Lawmakers consider adding abortion reversal pill to Indiana’s informed consent law

By Brigid Curtis Ayer

INDIANAPOLIS — An Indiana House committee heard a bill to expand Indiana’s laws regarding informed consent for abortion to include information on nonsurgical, chemical abortion reversal. The Indiana Catholic Conference supports the measure.

House Bill 1128, authored by Rep. Ron Bacon, R-Chandler, would require the Indiana Department of Health to develop a form that provides women information about an abortion pill reversal procedure. The form would have to list websites and telephone numbers that could provide more information on the potential reversal as well as the names of local medical professionals who could aid in the procedure.

The measure was heard before the House Public Policy Committee, Feb. 8, and chairman of the panel Rep. Benjamin Smaltz, R-Auburn, said he would hold the bill to give panel members an opportunity to get their pending questions answered.

Glenn Tebbe, executive director for the Indiana Catholic Conference, testified in support of the bill, saying the measure would strengthen Indiana’s informed consent statute by ensuring that the mother is fully informed of the risks as well as options should she wish to reconsider her decision. “It gives the mother an opportunity to save her child,” said Tebbe.

Bacon, who works as a respiratory therapist, said he learned about the abortion pill reversal for chemical abortion when he met Christina Francis, an obstetrician and gynecologist in Fort Wayne while attending a medical seminar. Bacon said, “If a woman changes her mind, there is a chance to reverse it.”

A medical or chemical abortion is a nonsurgical, drug-induced form of abortion with a two-step process. The expectant mother takes pills containing Mifepristone (RU-486) and later takes Misoprostol, or Cytotec, to end the life of the baby. The first drug, Mifepristone, acts as a progesterone blocker and causes a miscarriage. The second drug, Misoprostol, causes the woman to have contractions to expel the baby. To reverse a chemical abortion, a woman is given progesterone to counteract the progesterone-blocking first drug. Current abortion pill reversal is successful only after the first drug is taken.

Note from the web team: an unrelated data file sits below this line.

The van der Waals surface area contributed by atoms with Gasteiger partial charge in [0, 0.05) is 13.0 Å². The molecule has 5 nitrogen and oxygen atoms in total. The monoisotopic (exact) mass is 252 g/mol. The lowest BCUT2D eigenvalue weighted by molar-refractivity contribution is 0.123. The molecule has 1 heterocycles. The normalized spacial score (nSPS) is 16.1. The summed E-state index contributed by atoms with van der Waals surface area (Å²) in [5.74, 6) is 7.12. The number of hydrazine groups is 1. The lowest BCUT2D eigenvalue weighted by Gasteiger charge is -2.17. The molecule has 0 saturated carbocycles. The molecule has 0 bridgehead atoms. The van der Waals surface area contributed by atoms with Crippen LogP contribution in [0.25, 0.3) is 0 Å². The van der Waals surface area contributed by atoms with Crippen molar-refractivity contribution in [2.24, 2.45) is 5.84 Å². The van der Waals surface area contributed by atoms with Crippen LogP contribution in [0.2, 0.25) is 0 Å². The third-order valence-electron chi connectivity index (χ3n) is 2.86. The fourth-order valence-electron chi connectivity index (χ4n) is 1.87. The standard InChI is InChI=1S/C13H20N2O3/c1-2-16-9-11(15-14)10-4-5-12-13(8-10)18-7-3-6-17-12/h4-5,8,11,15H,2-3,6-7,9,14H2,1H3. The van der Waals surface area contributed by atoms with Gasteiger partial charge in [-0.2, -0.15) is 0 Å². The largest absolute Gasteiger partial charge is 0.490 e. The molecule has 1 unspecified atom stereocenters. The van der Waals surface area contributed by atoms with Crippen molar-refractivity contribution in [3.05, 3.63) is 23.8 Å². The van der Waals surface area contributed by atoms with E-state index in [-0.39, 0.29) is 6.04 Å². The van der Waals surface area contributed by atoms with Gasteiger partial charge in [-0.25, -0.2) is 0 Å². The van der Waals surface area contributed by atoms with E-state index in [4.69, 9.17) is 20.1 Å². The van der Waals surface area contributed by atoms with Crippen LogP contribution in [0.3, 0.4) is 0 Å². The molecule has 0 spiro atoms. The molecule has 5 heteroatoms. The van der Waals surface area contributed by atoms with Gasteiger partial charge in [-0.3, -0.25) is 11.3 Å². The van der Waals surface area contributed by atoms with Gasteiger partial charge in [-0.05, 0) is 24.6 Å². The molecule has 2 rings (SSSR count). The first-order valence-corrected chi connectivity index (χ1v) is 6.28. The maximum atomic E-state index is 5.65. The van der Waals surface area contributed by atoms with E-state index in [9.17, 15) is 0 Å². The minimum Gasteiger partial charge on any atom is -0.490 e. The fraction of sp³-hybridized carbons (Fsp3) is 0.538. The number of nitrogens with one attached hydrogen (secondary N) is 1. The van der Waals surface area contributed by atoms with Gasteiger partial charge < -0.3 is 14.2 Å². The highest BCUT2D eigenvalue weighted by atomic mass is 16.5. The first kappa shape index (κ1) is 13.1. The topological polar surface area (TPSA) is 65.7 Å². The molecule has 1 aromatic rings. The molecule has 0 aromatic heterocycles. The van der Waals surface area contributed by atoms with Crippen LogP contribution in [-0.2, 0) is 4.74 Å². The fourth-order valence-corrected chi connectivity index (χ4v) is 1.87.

Testifying in support of the bill, Ashley Sams of Indianapolis choked back tears and stopped several times to compose herself. Shortly after taking the first round of abortion pills, Sams felt guilt and panic. Sams knew she made the “wrong choice”. Immediately she began desperately surfing the web for a support group to help with her emotional breakdown, and stumbled across the abortion reversal pill.

Sams said, “I found reversal help by accident. That information should be provided to everyone who takes the abortion pill, because we’re the ones that have to live with the consequences of our actions.” Sams successfully reversed her abortion using the APR method and is the mother of a healthy, 17-month-old boy.

Patricia Stauffer, vice president of public policy for Planned Parenthood of Indiana and Kentucky testified in opposition to the bill saying the bill was unnecessary and it only “seeks to stigmatize a woman seeking abortion.”

Katherine McHugh, a practicing obstetrician and gynecologist in Indianapolis with Indiana University Health, testified in opposition to the bill, saying she wanted to make a “simple point.” She said, “This is not vetted science, and it’s not good medicine.” McHugh added, “This is not good science and it’s not good for my patients.”

Testifying in support of HS 1128, Francis, who is president of the American Association of Pro-Life Obstetricians and Gynecologists, said that giving a large dose of progesterone can allow a woman who has initiated the first round of progesterone blockers to induce an abortion to be reversed. She said the use of progesterone to prevent miscarriage is safe and well documented. The first recorded successful abortion pill reversal was documented in 2006. The reversal procedure is 70 percent successful and does not increase the incidence of birth defects. Francis said the more women are aware of this option the more success stories there will be.

Casey Reising, who described herself as a “womb to tomb” family practice physician of Magnificat Family Medicine in Indianapolis, testified in support of the bill. Reisling said she is the only full-time physician trained in NaProTechnology in Indianapolis and she has treated three patients with APR. Natural Procreative Technology, also called NaProTechnology, is a new women’s health science that monitors and maintains a woman’s reproductive health and gynecological health. Reising said she is one of many NaPro-trained physicians who assist patients that call into the APR reversal hotline. Reising treated Sams’ when she called the hotline to reverse her abortion.

The Abortion Reversal Pill Network reports there have been 300 successful births after using the reversal procedure. These documented abortion pill reversal cases are expected to be published in a medical journal in the near future by George Delgado, a family practice physician in San Diego who also serves as medical director for the Culture of Life Family Services.

Tebbe said he expects the bill to pass the House panel and move the House floor for approval by the end of February.

 

 

Posted on February 14, 2017, to: